The Starship and the Rocket: Star Trek, NASA & Me


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“Space… The Final Frontier…”

I am not where I am because of Star Trek.

You’ll see interviews sometimes with NASA folks, including astronauts, who say Star Trek inspired their love of space.

For me, if anything, it was the opposite.

I grew up in a golden era for space. The first Star Trek movie came out when I was four. “Empire Strikes Back’ was the next year. The first space shuttle launched the year after that.

The idea of space, the excitement of exploration, the siren call of the stars and the adventure that lay between them was a thread woven liberally and integrally into the fabric of my childhood. It fed my love of Star Trek and Star Wars, of the Black Hole and Battlestar Galactica, and it fed my love of NASA and the real world of space exploration.

For years, I’m not sure if I leaned more toward the lightsaber or the phaser, but by middle school, Star Trek had won out. I was Spock for Halloween. I built model starships. I read new Star Trek novels voraciously as they came out each month. I eagerly awaited the launch of The Next Generation, and then followed this new crew’s adventures each week, even if they were clearly inferior to the classic.

At one point, I began writing my own Star Trek novel. It’s long since lost now, but my memory is that I got decently far into it for a middle schooler. The plot involved a hole in space that turned out to be a temporal anomaly, such that the probe the Enterprise fired into it went back in time and landed on the Klingon homeworld, causing the Klingons in the Enterprise’s time to suddenly be technology advanced. What are the odds, you know?

I was writing in a time when the Star Trek canon consisted of 79 episodes and four movies. Today, there’s probably some continuity bible that officially proscribes the name of the first wife of Sulu’s second cousin, but back then, the universe was largely unexplored, and there was room for writers to fill it out. Some of my additions in retrospect were cringeworthy, but back then, they weren’t wrong. There was no official reason to preclude the possibility that Klingons often drank a beverage called “kol’tuns,” other than good sense.

I never finished my Star Trek novel.

I have written two books about actual space.

It’s been a long time since I’ve read a Star Trek novel, but I still watch every Star Trek movie that comes out, and I’m very interested in the new TV series. But today, my favorite space vehicle has neither S-foils nor warp-nacelles, but two five-segment solid rocket boosters.

It was an incredibly experience writing books not about the fictional future of space, but about actual accomplishments of real spacefarers. But even more amazing is now getting to do in real life what I sought to do with that book — to be part of adding to the story, of filling out the next chapters. Of exploring a little bit more of that universe.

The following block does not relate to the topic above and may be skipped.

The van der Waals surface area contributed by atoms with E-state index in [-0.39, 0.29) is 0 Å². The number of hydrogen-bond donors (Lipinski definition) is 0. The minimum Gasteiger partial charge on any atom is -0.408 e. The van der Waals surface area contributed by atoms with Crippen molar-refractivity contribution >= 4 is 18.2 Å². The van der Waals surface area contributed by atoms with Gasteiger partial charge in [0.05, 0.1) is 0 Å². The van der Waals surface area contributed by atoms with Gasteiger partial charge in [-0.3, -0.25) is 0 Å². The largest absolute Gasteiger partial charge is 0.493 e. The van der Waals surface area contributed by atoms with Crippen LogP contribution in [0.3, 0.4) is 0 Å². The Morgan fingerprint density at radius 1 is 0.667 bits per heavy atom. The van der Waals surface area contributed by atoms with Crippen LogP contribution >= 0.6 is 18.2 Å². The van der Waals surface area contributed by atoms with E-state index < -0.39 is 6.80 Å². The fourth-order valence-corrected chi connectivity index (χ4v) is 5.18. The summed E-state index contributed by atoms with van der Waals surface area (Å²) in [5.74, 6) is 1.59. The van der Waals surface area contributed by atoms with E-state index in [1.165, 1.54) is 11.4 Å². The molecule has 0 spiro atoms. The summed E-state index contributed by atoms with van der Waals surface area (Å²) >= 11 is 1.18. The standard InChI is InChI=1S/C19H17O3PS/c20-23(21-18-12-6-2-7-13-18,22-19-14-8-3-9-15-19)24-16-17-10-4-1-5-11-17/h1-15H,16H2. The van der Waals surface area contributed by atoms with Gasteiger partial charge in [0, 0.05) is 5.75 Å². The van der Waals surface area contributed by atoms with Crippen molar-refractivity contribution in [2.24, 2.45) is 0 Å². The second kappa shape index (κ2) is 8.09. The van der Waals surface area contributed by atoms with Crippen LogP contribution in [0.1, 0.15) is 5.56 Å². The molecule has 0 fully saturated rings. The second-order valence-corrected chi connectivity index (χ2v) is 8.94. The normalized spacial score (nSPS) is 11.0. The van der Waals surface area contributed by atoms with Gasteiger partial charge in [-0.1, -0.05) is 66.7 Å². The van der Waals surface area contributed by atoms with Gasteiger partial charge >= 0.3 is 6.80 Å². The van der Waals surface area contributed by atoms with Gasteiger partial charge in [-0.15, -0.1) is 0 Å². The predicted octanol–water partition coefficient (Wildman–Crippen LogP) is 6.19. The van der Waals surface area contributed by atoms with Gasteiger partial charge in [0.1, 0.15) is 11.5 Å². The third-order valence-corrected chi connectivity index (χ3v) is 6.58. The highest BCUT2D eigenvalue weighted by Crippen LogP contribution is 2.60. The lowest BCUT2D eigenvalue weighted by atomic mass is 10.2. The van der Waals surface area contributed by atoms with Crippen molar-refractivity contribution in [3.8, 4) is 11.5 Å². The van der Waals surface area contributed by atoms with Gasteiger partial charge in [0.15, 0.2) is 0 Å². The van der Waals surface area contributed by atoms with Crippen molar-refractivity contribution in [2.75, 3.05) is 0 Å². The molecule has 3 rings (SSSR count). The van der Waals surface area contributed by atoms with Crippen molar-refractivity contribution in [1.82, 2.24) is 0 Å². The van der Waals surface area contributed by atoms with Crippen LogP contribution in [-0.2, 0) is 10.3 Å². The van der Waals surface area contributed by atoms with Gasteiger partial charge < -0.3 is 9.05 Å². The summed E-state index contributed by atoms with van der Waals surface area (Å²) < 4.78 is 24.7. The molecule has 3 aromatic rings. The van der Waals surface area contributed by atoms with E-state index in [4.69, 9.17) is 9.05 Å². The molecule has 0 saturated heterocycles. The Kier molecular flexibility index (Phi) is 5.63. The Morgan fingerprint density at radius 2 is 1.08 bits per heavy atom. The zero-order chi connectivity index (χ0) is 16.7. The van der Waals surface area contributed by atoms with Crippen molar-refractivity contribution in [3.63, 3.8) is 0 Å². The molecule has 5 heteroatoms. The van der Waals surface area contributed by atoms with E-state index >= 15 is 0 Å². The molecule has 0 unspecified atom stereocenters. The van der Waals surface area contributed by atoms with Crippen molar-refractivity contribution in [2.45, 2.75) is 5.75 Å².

Because, on this 50th anniversary of Star Trek, the work we’re doing in the real world echoes back to the work of Kirk and his crews.

I get to sit in on meetings regularly about such topics as the first human landings on Mars, or sending probes to icy Europa, and the plans scientists have for studying the past or current habitability of those places.

Or, to put it less prosaically, to explore strange new worlds, to seek out new life.

But there’s more to it than that. A big part of the appeal of Star Trek was always the idea of a brighter future, and of the call of the unknown. It’s the part that resonated with me; it’s the part that has inspired others. It’s the part that I aspire to in my own work.

NASA, like Star Trek, offers the idea that we can be more than what we are, as a society and as individuals. It encourages and challenges us to reach further than we have. To know all that is knowable. To learn, to build, to explore.

To boldly go where no one has gone before.

Space Camp, I Demand A Recount!


Another fun find from my recent cleaning:
 
So I never went to Space Camp.
 
I never went to Space Camp, but not for lack of trying to get a scholarship. Every year I could, I wrote an essay for the competition to try to win a free stay at Space Camp, and every year … well, I didn’t.
 
Nowadays, it rather amuses me — I couldn’t write about space well enough to impress Space Camp, but I write about space well enough that NASA pays me to do so, which shows you who has the higher standards.
 
So it was neat to find in my cleaning a copy of my submission from 7th grade. Here’s what 11-year-old David had to say about the future of space.
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I shared it with Rebecca, who has actually reviewed scholarship applications for Space Camp as part of her job, and she said it was fine, but not exceptional. (She did give me bonus points for my teacher recommendation, which was very kind.)
 
Which, to be sure, is one theory.
 
But in looking at it, I think the *real* issue is obvious. This was written 30 years ago, while the fleet was still grounded after Challenger. It talks about space telescopes, three years before the launch of Hubble. It talks about tourism on the space station, 23 years before any astronauts were on ISS. It talks about asteroid resource prospecting, which is still on the to-do list. Clearly, I was just too forward thinking. It’s taken 30 years for space to catch up with my essay.
 
I demand a recount, and am happy to clear my schedule for my visit to Space Camp.

Me And John Grisham


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One of my favorite brush-with-fame stories over the years has been the time I got invited to John Grisham’s private screening of his first movie, The Firm.

The story goes like this: I was in school during the summer semester at Ole Miss, way back in ’93. Grisham, who has a house in Oxford, was a favorite son, and was riding high after the release of his fourth book, The Client. So the release of an actual movie based on an actual bestseller by a local guy was a Big Deal locally of the type we’d not seen since the Faulkner days (which, lets face it, most of us couldn’t remember anyways).